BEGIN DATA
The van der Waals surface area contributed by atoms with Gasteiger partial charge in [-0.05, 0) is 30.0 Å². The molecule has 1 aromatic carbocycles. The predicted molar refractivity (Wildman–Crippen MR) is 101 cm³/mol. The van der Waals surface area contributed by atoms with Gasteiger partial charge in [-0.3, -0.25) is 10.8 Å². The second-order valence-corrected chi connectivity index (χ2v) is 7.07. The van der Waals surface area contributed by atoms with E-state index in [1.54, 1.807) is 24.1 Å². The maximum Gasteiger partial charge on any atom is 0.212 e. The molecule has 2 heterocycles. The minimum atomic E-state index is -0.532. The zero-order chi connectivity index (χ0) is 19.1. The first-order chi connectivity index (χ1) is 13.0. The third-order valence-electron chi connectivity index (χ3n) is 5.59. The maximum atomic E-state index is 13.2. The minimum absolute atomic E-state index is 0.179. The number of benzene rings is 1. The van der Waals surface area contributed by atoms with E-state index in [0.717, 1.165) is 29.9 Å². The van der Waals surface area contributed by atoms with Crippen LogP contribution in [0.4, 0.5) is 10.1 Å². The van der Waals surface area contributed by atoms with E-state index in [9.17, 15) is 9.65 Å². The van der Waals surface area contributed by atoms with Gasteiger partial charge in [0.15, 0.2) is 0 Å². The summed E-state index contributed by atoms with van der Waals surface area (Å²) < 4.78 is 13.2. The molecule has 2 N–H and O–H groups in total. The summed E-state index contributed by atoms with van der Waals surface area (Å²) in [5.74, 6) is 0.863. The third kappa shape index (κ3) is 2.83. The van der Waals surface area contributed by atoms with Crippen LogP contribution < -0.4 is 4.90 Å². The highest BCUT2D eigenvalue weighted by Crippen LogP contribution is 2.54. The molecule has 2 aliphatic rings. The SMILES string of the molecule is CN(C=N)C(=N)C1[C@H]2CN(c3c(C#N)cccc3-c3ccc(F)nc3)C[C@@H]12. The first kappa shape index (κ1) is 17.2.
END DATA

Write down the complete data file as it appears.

The van der Waals surface area contributed by atoms with Gasteiger partial charge in [-0.05, 0) is 30.0 Å². The molecule has 1 aromatic carbocycles. The predicted molar refractivity (Wildman–Crippen MR) is 101 cm³/mol. The van der Waals surface area contributed by atoms with Gasteiger partial charge in [-0.3, -0.25) is 10.8 Å². The second-order valence-corrected chi connectivity index (χ2v) is 7.07. The van der Waals surface area contributed by atoms with E-state index in [1.54, 1.807) is 24.1 Å². The maximum Gasteiger partial charge on any atom is 0.212 e. The molecule has 2 heterocycles. The minimum atomic E-state index is -0.532. The zero-order chi connectivity index (χ0) is 19.1. The first-order chi connectivity index (χ1) is 13.0. The third-order valence-electron chi connectivity index (χ3n) is 5.59. The maximum atomic E-state index is 13.2. The minimum absolute atomic E-state index is 0.179. The number of benzene rings is 1. The van der Waals surface area contributed by atoms with E-state index in [0.717, 1.165) is 29.9 Å². The van der Waals surface area contributed by atoms with Crippen LogP contribution in [0.4, 0.5) is 10.1 Å². The van der Waals surface area contributed by atoms with E-state index in [9.17, 15) is 9.65 Å². The van der Waals surface area contributed by atoms with Gasteiger partial charge in [0.15, 0.2) is 0 Å². The summed E-state index contributed by atoms with van der Waals surface area (Å²) < 4.78 is 13.2. The molecule has 2 N–H and O–H groups in total. The summed E-state index contributed by atoms with van der Waals surface area (Å²) in [5.74, 6) is 0.863. The third kappa shape index (κ3) is 2.83. The van der Waals surface area contributed by atoms with Crippen LogP contribution < -0.4 is 4.90 Å². The highest BCUT2D eigenvalue weighted by Crippen LogP contribution is 2.54. The molecule has 2 aliphatic rings. The SMILES string of the molecule is CN(C=N)C(=N)C1[C@H]2CN(c3c(C#N)cccc3-c3ccc(F)nc3)C[C@@H]12. The first kappa shape index (κ1) is 17.2.